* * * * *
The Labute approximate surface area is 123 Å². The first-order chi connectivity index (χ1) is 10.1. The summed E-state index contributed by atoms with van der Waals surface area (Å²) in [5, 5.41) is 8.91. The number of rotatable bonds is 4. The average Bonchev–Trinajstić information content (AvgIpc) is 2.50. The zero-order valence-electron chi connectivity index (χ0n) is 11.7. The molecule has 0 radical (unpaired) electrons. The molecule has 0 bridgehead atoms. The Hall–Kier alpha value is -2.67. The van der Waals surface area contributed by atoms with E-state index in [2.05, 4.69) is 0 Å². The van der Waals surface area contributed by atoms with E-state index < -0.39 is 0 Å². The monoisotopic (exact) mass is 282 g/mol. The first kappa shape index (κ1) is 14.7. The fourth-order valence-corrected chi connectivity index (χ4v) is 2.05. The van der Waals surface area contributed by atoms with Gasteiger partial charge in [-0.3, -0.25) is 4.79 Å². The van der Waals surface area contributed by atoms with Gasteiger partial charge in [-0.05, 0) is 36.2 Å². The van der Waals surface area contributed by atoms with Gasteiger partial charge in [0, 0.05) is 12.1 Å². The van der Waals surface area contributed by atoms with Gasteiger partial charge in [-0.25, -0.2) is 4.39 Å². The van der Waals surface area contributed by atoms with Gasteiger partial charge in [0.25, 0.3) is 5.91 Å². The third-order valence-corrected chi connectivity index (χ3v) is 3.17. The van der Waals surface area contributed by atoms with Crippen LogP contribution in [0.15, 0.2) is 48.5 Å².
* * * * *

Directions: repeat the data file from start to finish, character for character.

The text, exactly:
The Labute approximate surface area is 123 Å². The first-order chi connectivity index (χ1) is 10.1. The summed E-state index contributed by atoms with van der Waals surface area (Å²) in [5, 5.41) is 8.91. The number of rotatable bonds is 4. The average Bonchev–Trinajstić information content (AvgIpc) is 2.50. The zero-order valence-electron chi connectivity index (χ0n) is 11.7. The molecule has 0 radical (unpaired) electrons. The molecule has 0 bridgehead atoms. The Hall–Kier alpha value is -2.67. The van der Waals surface area contributed by atoms with E-state index in [2.05, 4.69) is 0 Å². The van der Waals surface area contributed by atoms with E-state index < -0.39 is 0 Å². The monoisotopic (exact) mass is 282 g/mol. The first kappa shape index (κ1) is 14.7. The fourth-order valence-corrected chi connectivity index (χ4v) is 2.05. The van der Waals surface area contributed by atoms with Gasteiger partial charge in [-0.3, -0.25) is 4.79 Å². The van der Waals surface area contributed by atoms with Gasteiger partial charge in [-0.05, 0) is 36.2 Å². The van der Waals surface area contributed by atoms with Gasteiger partial charge in [0, 0.05) is 12.1 Å². The van der Waals surface area contributed by atoms with Gasteiger partial charge in [-0.25, -0.2) is 4.39 Å². The van der Waals surface area contributed by atoms with Gasteiger partial charge in [0.25, 0.3) is 5.91 Å². The third-order valence-corrected chi connectivity index (χ3v) is 3.17. The van der Waals surface area contributed by atoms with Crippen LogP contribution in [0.15, 0.2) is 48.5 Å².